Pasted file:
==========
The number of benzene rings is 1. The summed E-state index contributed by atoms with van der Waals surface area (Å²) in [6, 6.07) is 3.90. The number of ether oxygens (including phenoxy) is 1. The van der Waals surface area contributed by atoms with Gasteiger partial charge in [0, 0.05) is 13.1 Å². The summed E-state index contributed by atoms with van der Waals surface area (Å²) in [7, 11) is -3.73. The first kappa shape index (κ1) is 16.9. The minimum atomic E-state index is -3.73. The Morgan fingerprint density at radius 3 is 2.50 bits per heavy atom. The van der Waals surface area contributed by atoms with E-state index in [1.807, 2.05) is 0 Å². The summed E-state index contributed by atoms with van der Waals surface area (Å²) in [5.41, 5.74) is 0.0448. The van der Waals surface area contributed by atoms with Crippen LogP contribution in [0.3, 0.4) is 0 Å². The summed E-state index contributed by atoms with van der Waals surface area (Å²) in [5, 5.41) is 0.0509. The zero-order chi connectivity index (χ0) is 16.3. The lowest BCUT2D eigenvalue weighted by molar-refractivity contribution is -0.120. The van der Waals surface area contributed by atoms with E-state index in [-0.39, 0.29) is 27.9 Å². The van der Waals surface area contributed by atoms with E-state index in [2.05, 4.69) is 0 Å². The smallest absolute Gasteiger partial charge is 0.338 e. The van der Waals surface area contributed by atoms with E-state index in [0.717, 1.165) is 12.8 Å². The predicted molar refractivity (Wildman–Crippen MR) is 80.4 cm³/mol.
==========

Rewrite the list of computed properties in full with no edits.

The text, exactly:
The number of benzene rings is 1. The summed E-state index contributed by atoms with van der Waals surface area (Å²) in [6, 6.07) is 3.90. The number of ether oxygens (including phenoxy) is 1. The van der Waals surface area contributed by atoms with Gasteiger partial charge in [0, 0.05) is 13.1 Å². The summed E-state index contributed by atoms with van der Waals surface area (Å²) in [7, 11) is -3.73. The first kappa shape index (κ1) is 16.9. The minimum atomic E-state index is -3.73. The Morgan fingerprint density at radius 3 is 2.50 bits per heavy atom. The van der Waals surface area contributed by atoms with E-state index in [1.807, 2.05) is 0 Å². The summed E-state index contributed by atoms with van der Waals surface area (Å²) in [5.41, 5.74) is 0.0448. The van der Waals surface area contributed by atoms with Crippen LogP contribution in [0.3, 0.4) is 0 Å². The summed E-state index contributed by atoms with van der Waals surface area (Å²) in [5, 5.41) is 0.0509. The zero-order chi connectivity index (χ0) is 16.3. The lowest BCUT2D eigenvalue weighted by molar-refractivity contribution is -0.120. The van der Waals surface area contributed by atoms with E-state index in [-0.39, 0.29) is 27.9 Å². The van der Waals surface area contributed by atoms with E-state index in [2.05, 4.69) is 0 Å². The smallest absolute Gasteiger partial charge is 0.338 e. The van der Waals surface area contributed by atoms with E-state index in [0.717, 1.165) is 12.8 Å². The predicted molar refractivity (Wildman–Crippen MR) is 80.4 cm³/mol.